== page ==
"Should Detroit be selected as a result of your deliberations in Baden Baden, I want to assure you of the warmest and most cordial welcome in the United States," the President began.

"Detroit is the centre of a great sports community, we are anxious to open our doors to you all to share our nation and our hospitality with participants and spectators from all over the world.

"I appreciate this opportunity to appear before you and may all of you have the wisdom ascribed to the Olympian gods in arriving at your very difficult decision."

The French candidate Lyon also had high hopes of success.

Officials claimed that "Lyon has proposed its candidature because it considers its programme for sports facilities capable of fulfilling such needs."

This included the Pierre de Coubertin Sports Centre which included a stadium, swimming pool and an indoor Palais de Sports. 

Sailing was to be held either on the lakes, either at Annecy or Aix-Les-Bains. The Mediterranean was an alternative.

Games in Lyon would have taken place in early September 1968.

Led by Mayor Louis Pradel and sports specialist Tony Bertrand, Lyon staged a lavish reception and offered the finest French cuisine and champagne, supervised by noted chef Gérard Nandron.

Mexico’s bid team promised Games in October "held in an atmosphere of freedom and sportsmanship," but they would also be held in thin air because the city stood 2,240 metres above sea level.

"We feel called upon to mention that the altitude of Mexico City in no way affects persons of normal health, as is proven by statements made by doctors specialising in heart and circulatory diseases," Mexican officials insisted.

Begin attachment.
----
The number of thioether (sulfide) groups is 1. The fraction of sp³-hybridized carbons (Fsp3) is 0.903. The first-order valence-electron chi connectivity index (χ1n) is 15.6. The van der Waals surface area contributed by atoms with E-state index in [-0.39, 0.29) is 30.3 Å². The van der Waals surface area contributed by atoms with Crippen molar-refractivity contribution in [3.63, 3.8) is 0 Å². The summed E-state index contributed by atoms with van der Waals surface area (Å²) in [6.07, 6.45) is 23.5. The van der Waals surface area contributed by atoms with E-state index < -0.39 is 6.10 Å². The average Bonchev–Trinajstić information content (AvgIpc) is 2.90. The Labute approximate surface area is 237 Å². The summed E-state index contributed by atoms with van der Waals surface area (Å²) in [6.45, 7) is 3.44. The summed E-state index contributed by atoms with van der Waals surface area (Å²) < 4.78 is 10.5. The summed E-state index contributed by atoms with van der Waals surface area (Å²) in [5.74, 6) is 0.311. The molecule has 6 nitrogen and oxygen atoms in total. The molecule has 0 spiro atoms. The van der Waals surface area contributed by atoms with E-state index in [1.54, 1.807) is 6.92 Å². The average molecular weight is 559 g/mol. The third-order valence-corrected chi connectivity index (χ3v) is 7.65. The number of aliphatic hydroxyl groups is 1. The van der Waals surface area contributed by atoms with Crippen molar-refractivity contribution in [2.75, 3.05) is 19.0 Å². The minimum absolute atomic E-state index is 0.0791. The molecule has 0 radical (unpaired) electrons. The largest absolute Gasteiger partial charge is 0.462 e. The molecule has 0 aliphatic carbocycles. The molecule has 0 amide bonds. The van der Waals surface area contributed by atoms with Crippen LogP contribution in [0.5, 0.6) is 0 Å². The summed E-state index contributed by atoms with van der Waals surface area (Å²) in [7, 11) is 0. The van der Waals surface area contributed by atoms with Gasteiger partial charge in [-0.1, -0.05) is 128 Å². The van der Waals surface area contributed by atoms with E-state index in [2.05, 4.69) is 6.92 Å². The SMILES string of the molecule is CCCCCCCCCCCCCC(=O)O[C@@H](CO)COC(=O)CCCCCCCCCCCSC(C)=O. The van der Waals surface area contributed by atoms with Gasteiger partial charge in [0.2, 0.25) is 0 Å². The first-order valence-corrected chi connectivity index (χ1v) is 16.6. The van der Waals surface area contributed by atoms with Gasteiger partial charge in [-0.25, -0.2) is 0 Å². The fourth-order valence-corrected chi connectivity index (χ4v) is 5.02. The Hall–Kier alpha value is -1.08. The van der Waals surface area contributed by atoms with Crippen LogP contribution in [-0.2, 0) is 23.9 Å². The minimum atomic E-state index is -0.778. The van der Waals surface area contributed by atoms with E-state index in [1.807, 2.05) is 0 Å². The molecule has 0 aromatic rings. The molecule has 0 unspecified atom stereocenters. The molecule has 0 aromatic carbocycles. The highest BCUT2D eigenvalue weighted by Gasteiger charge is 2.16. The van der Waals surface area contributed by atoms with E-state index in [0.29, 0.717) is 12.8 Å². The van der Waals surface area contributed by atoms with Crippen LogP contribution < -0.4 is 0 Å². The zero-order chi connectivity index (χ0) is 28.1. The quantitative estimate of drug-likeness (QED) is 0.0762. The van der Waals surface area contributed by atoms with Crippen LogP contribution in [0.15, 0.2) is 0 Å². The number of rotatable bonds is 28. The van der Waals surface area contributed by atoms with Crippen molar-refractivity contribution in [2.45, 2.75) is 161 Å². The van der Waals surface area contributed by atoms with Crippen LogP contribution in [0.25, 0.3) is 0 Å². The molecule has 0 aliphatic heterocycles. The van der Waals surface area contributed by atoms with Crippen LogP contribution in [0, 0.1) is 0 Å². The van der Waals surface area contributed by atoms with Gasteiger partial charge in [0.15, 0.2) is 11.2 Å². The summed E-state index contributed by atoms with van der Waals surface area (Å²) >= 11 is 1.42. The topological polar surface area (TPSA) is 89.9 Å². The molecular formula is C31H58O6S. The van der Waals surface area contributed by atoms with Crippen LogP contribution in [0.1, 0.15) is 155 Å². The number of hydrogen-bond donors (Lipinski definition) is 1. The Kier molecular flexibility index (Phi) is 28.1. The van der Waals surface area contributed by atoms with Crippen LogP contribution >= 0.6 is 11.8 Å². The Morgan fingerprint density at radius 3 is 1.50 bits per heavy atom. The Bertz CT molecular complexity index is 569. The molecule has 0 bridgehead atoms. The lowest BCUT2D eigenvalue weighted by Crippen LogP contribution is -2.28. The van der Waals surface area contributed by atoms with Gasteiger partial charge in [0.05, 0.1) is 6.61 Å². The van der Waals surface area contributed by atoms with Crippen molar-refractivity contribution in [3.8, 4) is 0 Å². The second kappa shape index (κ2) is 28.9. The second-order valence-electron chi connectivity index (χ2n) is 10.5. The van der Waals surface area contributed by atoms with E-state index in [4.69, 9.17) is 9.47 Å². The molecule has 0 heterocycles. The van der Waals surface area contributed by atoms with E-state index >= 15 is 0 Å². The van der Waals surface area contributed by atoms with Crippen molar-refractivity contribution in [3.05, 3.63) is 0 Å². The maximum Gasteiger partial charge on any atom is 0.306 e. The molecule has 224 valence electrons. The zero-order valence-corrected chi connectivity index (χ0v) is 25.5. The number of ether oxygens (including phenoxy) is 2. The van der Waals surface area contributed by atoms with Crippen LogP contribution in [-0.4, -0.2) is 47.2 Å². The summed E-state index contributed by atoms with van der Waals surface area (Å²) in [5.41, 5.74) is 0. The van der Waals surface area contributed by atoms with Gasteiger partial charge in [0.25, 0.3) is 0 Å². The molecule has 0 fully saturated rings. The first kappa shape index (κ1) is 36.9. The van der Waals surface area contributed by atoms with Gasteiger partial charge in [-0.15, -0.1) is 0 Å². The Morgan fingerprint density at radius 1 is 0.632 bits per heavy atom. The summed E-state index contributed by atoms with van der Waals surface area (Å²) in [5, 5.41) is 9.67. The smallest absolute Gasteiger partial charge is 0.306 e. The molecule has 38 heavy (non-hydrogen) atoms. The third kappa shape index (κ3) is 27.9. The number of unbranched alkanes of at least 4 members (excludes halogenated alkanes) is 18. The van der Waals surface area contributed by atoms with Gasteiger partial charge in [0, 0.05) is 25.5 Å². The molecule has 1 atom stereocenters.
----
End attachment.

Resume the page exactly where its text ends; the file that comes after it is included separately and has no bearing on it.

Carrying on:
The IOC vote was supervised by Ireland's future IOC President Lord Killanin and Denmark's Ivar Vind.

Detroit had been so sure of winning that a television commercial had been pre-recorded for transmission after the vote. It was never transmitted because too few IOC members put their hands up for Detroit.

Mexico City were overwhelming winners with 30 votes.

Detroit polled only 14, Lyon 12 and Buenos Aires only two.

Many athletes required medical help after racing at altitude during the 1968 Mexico Olympics ©Getty Images
Many athletes required medical help after racing at altitude during the 1968 Mexico Olympics ©Getty Images

Mexico's altitude remained the main talking point and Onni Niskanen, coach to the Ethiopian double Olympic marathon champion Abebe Bikila, later made a famous forecast.

"An Olympic athlete will always do their utmost, but few of them have any idea what the lack of oxygen can do to those who are not used to the altitude, there are those who will die," Niskanen explained to 1956 Olympic steeplechase champion turned journalist Chris Brasher.

Meanwhile, Norwegian IOC member Olaf Ditlev-Simonsen complained of the "relentless propaganda of the candidate towns."

He proposed that "no candidate town representatives should be received in private houses, nor should permission be given to organise cocktail parties and the giving of all kinds of presents should be banned."

In 1998, after revelations of what had been done to ensure Salt Lake City won the 2002 Winter Olympics came to light, it finally prompted much stricter rules.